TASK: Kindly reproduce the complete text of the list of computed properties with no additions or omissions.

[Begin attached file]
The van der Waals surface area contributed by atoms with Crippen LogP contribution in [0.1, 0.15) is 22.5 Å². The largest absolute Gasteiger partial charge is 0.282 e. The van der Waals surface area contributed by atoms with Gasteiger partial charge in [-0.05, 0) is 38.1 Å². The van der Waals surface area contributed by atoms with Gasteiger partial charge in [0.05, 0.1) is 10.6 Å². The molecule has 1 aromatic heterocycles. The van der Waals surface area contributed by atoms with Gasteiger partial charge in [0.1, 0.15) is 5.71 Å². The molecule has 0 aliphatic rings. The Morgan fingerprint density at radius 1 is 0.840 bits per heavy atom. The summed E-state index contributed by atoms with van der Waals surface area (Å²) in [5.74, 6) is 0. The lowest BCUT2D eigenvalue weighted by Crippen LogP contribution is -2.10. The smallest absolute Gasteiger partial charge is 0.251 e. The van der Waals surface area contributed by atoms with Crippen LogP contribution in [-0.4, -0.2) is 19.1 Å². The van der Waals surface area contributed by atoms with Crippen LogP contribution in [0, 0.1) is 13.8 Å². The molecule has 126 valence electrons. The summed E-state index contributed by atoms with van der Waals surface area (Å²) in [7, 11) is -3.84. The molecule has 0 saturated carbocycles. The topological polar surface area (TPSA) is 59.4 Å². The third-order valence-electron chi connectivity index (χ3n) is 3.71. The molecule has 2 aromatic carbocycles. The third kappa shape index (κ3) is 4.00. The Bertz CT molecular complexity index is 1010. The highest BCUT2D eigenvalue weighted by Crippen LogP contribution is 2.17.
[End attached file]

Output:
The van der Waals surface area contributed by atoms with Crippen LogP contribution in [0.1, 0.15) is 22.5 Å². The largest absolute Gasteiger partial charge is 0.282 e. The van der Waals surface area contributed by atoms with Gasteiger partial charge in [-0.05, 0) is 38.1 Å². The van der Waals surface area contributed by atoms with Gasteiger partial charge in [0.05, 0.1) is 10.6 Å². The molecule has 1 aromatic heterocycles. The van der Waals surface area contributed by atoms with Gasteiger partial charge in [0.1, 0.15) is 5.71 Å². The molecule has 0 aliphatic rings. The Morgan fingerprint density at radius 1 is 0.840 bits per heavy atom. The summed E-state index contributed by atoms with van der Waals surface area (Å²) in [5.74, 6) is 0. The lowest BCUT2D eigenvalue weighted by Crippen LogP contribution is -2.10. The smallest absolute Gasteiger partial charge is 0.251 e. The van der Waals surface area contributed by atoms with Crippen LogP contribution in [-0.4, -0.2) is 19.1 Å². The van der Waals surface area contributed by atoms with Crippen LogP contribution in [0, 0.1) is 13.8 Å². The molecule has 126 valence electrons. The summed E-state index contributed by atoms with van der Waals surface area (Å²) in [7, 11) is -3.84. The molecule has 0 saturated carbocycles. The topological polar surface area (TPSA) is 59.4 Å². The third-order valence-electron chi connectivity index (χ3n) is 3.71. The molecule has 2 aromatic carbocycles. The third kappa shape index (κ3) is 4.00. The Bertz CT molecular complexity index is 1010. The highest BCUT2D eigenvalue weighted by Crippen LogP contribution is 2.17.